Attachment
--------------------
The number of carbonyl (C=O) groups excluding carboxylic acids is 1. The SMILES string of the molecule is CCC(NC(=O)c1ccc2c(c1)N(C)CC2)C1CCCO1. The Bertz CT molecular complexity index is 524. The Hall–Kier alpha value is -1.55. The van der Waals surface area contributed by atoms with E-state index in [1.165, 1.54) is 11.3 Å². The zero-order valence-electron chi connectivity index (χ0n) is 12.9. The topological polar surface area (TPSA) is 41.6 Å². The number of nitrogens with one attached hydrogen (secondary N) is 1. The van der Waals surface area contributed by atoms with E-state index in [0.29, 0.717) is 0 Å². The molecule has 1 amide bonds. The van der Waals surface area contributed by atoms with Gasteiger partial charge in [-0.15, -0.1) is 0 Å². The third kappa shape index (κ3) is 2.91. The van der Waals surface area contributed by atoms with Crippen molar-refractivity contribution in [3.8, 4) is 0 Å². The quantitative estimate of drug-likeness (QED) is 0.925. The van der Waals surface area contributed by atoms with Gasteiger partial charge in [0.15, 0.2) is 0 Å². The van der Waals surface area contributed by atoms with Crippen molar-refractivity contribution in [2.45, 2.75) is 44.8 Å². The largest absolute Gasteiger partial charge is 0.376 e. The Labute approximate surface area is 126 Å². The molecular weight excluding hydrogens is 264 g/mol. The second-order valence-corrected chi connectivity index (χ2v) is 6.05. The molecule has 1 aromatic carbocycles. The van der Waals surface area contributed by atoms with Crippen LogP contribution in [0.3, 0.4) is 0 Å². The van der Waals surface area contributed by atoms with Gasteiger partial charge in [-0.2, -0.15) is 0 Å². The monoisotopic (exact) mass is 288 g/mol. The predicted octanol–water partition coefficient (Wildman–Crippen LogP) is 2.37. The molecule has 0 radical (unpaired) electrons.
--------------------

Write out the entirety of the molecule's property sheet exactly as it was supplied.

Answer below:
The number of carbonyl (C=O) groups excluding carboxylic acids is 1. The SMILES string of the molecule is CCC(NC(=O)c1ccc2c(c1)N(C)CC2)C1CCCO1. The Bertz CT molecular complexity index is 524. The Hall–Kier alpha value is -1.55. The van der Waals surface area contributed by atoms with E-state index in [1.165, 1.54) is 11.3 Å². The zero-order valence-electron chi connectivity index (χ0n) is 12.9. The topological polar surface area (TPSA) is 41.6 Å². The number of nitrogens with one attached hydrogen (secondary N) is 1. The van der Waals surface area contributed by atoms with E-state index in [0.29, 0.717) is 0 Å². The molecule has 1 amide bonds. The van der Waals surface area contributed by atoms with Gasteiger partial charge in [-0.15, -0.1) is 0 Å². The third kappa shape index (κ3) is 2.91. The van der Waals surface area contributed by atoms with Crippen molar-refractivity contribution in [3.8, 4) is 0 Å². The quantitative estimate of drug-likeness (QED) is 0.925. The van der Waals surface area contributed by atoms with Gasteiger partial charge in [0.15, 0.2) is 0 Å². The van der Waals surface area contributed by atoms with Crippen molar-refractivity contribution in [2.45, 2.75) is 44.8 Å². The largest absolute Gasteiger partial charge is 0.376 e. The Labute approximate surface area is 126 Å². The molecular weight excluding hydrogens is 264 g/mol. The second-order valence-corrected chi connectivity index (χ2v) is 6.05. The molecule has 1 aromatic carbocycles. The van der Waals surface area contributed by atoms with Crippen LogP contribution in [0.3, 0.4) is 0 Å². The van der Waals surface area contributed by atoms with Gasteiger partial charge in [-0.2, -0.15) is 0 Å². The monoisotopic (exact) mass is 288 g/mol. The predicted octanol–water partition coefficient (Wildman–Crippen LogP) is 2.37. The molecule has 0 radical (unpaired) electrons.